I see you have a later ES. Can tell by the billet arm. All the EF's had them but only a few ES's. I'd rather have the later ES with the billet swingarm. Actually more rare than the EF.Hello dear Bimota fans,
I took some new pictures of the Tesi
More than 30 minutes to remove the fairing ... a real nightmare.
Some more info on the YB11. The very first handful had one piece side fairings in fiberglass. The ones I had were plastic and split. The decal also moved away from the split for easier application. They cheesed out on the YB11 by removing the boxed steering head and boxed cross beam of the Earlier YB's. Also went to cast in lower center of frame between plates. I actually like the seating position though. Most didn'tLots of strange things going on at Bimota at that time. This is the first Tesi I have seen in the blue and white color scheme that was being used on the "25th Anniversary" edition of the YB11 released at this same time. Curious to see if any others were done in this theme or if any Bimotas other than this bike and the handful of YB11s were built in this Anniversary color scheme. (I owned number "4 of 50" of the Anniversary YB11s. Spoke to an old hand who was with Bimota at the time who said they had the top triple clamps done in advance and that the bikes were not assembled in numerical order. He said only ten or so were built. I was less than happy with the way the YB11 handled -- as were many others who owned/rode them,and it is one of a very few Bimotas I sold off.) Dave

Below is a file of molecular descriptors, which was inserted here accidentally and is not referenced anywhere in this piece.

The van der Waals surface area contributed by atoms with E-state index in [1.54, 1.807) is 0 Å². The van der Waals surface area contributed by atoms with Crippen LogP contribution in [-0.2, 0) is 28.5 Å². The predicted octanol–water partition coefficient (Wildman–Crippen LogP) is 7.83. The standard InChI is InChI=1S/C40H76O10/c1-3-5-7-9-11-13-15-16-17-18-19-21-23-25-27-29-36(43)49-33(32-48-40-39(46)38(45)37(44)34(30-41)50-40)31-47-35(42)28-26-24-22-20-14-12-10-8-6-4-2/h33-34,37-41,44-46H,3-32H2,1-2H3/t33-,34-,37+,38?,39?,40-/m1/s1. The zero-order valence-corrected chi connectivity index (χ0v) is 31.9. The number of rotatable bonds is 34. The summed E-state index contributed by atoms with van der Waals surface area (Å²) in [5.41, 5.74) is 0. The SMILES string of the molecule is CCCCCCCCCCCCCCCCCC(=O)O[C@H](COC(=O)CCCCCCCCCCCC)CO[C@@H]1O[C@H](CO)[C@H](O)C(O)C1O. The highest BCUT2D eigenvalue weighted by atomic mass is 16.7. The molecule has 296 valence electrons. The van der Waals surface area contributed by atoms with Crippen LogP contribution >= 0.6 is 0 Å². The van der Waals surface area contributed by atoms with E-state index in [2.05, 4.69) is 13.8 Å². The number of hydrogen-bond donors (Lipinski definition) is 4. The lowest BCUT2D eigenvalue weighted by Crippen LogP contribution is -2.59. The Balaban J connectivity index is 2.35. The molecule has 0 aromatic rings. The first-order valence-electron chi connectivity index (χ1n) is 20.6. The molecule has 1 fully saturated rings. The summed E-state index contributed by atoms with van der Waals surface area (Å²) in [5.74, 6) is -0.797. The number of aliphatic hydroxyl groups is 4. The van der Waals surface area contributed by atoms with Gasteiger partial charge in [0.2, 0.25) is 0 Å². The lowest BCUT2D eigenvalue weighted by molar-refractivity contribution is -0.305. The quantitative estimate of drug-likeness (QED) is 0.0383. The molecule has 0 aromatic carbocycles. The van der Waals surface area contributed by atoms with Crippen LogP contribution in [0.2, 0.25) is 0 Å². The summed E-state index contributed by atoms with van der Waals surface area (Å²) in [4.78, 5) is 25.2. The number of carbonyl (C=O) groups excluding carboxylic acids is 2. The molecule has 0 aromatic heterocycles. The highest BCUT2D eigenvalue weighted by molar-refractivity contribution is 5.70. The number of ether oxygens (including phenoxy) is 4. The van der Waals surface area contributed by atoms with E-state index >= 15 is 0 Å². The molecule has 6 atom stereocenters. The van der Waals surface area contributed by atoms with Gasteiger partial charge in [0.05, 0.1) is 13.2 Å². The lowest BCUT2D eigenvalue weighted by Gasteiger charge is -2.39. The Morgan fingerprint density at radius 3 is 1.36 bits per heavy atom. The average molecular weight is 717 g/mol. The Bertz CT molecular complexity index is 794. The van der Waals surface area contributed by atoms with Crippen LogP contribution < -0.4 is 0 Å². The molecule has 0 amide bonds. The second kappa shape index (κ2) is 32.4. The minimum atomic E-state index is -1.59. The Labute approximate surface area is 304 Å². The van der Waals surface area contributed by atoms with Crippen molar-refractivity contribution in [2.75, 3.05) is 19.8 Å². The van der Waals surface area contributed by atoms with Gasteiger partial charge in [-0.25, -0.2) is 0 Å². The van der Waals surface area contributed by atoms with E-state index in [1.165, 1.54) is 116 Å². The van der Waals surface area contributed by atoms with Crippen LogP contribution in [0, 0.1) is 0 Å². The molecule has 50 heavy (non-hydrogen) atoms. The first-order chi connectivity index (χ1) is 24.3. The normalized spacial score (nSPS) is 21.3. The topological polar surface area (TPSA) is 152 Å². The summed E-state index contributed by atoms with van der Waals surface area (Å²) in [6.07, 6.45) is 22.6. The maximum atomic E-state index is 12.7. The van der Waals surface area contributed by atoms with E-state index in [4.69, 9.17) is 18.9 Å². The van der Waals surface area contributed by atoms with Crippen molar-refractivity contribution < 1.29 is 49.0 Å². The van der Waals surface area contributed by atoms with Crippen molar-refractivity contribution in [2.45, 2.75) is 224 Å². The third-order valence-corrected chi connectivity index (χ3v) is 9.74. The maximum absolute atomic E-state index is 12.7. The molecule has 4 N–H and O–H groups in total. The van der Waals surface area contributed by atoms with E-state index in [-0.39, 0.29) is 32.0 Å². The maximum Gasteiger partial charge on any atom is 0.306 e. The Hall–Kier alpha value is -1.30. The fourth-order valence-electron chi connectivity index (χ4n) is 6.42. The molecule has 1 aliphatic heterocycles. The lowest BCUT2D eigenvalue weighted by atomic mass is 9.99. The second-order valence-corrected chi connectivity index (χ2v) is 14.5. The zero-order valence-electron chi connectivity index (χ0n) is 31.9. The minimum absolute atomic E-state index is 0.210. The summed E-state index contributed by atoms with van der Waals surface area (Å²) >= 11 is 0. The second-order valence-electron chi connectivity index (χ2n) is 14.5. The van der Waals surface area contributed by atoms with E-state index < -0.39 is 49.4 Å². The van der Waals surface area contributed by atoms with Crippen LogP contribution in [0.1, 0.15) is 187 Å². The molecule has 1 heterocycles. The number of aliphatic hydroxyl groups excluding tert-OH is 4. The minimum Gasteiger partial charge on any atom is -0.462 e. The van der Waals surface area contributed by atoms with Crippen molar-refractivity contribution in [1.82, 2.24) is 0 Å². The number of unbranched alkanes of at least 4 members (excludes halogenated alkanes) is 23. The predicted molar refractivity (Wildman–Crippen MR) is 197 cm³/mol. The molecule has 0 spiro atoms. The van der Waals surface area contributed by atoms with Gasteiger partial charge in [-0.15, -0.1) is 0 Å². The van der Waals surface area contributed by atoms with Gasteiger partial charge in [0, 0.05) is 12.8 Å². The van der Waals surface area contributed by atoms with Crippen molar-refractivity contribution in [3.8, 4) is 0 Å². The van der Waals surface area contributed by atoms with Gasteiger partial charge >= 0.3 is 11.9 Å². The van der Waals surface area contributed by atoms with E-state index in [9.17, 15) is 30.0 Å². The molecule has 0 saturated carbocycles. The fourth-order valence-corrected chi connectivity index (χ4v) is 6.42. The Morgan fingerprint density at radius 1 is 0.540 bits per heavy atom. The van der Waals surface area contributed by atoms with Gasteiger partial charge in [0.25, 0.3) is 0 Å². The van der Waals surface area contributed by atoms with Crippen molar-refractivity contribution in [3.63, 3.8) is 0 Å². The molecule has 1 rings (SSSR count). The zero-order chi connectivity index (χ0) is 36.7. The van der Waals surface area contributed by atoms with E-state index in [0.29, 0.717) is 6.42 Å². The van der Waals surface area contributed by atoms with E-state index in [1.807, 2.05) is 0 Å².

You are right. I have more or less given up the idea for many reasons. One is location, no one who bought this lives within 5000 miles of me LOL. You have a hope in he-- because most of the pictures I have seen of actual bikes have been in Italy, Germany and France. IF you find one do not expect a deal as the owner can ask what he wants, within reason. I look at it this way if you have the money to buy one it is like tossing it out the window. You never expect to recoup the cash so you may as well just keep it. If you do sell the person buying better have a serious interest and thus the cash to back it up.Almost pointlessly exotic, if there is such a thing. The tesi 1des is probably number one on my 'life mission' list of bikes to own, but with around 50 examples world wide finding one is as big a challenge as affording one..
There is also the dilemma of riding a bike so rare on the public roads with the other idiots around. (especially poignant as my GPz 550 A3 got written off when only 9 examples were left taxed on the UK roads - still amazingly common compared to the tesi)